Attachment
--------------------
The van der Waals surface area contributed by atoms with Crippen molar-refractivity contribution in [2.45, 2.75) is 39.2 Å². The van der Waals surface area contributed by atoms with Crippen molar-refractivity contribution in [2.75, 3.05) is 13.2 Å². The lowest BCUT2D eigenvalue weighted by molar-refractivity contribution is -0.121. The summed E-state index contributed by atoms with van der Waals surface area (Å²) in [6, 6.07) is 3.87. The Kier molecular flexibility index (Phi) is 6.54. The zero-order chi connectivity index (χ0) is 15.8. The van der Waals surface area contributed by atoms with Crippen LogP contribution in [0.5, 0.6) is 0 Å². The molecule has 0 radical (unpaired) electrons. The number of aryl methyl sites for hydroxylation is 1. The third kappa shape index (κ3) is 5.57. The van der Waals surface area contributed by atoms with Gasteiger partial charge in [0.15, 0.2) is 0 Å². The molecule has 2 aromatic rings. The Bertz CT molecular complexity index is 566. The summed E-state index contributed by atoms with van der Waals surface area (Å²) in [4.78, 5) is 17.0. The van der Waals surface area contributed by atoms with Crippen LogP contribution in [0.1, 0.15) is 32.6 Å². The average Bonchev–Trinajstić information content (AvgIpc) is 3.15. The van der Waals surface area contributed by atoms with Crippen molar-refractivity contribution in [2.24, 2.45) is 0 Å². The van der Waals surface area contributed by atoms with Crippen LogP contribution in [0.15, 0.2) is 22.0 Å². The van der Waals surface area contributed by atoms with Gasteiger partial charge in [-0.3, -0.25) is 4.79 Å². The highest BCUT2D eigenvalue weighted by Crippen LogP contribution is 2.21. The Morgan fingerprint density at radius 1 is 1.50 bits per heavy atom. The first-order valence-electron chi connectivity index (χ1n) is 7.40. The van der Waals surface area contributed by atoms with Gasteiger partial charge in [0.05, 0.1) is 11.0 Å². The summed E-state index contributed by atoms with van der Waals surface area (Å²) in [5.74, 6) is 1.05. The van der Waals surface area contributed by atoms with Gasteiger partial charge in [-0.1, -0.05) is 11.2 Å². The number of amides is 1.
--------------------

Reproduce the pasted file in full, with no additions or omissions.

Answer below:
The van der Waals surface area contributed by atoms with Crippen molar-refractivity contribution in [2.45, 2.75) is 39.2 Å². The van der Waals surface area contributed by atoms with Crippen molar-refractivity contribution in [2.75, 3.05) is 13.2 Å². The lowest BCUT2D eigenvalue weighted by molar-refractivity contribution is -0.121. The summed E-state index contributed by atoms with van der Waals surface area (Å²) in [6, 6.07) is 3.87. The Kier molecular flexibility index (Phi) is 6.54. The zero-order chi connectivity index (χ0) is 15.8. The van der Waals surface area contributed by atoms with Crippen LogP contribution in [0.5, 0.6) is 0 Å². The molecule has 0 radical (unpaired) electrons. The number of aryl methyl sites for hydroxylation is 1. The third kappa shape index (κ3) is 5.57. The van der Waals surface area contributed by atoms with Gasteiger partial charge in [0.15, 0.2) is 0 Å². The molecule has 2 aromatic rings. The Bertz CT molecular complexity index is 566. The summed E-state index contributed by atoms with van der Waals surface area (Å²) in [4.78, 5) is 17.0. The van der Waals surface area contributed by atoms with Crippen LogP contribution in [0.1, 0.15) is 32.6 Å². The average Bonchev–Trinajstić information content (AvgIpc) is 3.15. The van der Waals surface area contributed by atoms with Crippen molar-refractivity contribution in [2.24, 2.45) is 0 Å². The van der Waals surface area contributed by atoms with Crippen LogP contribution in [0.15, 0.2) is 22.0 Å². The van der Waals surface area contributed by atoms with Gasteiger partial charge in [-0.3, -0.25) is 4.79 Å². The highest BCUT2D eigenvalue weighted by Crippen LogP contribution is 2.21. The Morgan fingerprint density at radius 1 is 1.50 bits per heavy atom. The first-order valence-electron chi connectivity index (χ1n) is 7.40. The van der Waals surface area contributed by atoms with Gasteiger partial charge in [0.05, 0.1) is 11.0 Å². The summed E-state index contributed by atoms with van der Waals surface area (Å²) in [5.74, 6) is 1.05. The van der Waals surface area contributed by atoms with Gasteiger partial charge in [-0.1, -0.05) is 11.2 Å². The number of amides is 1.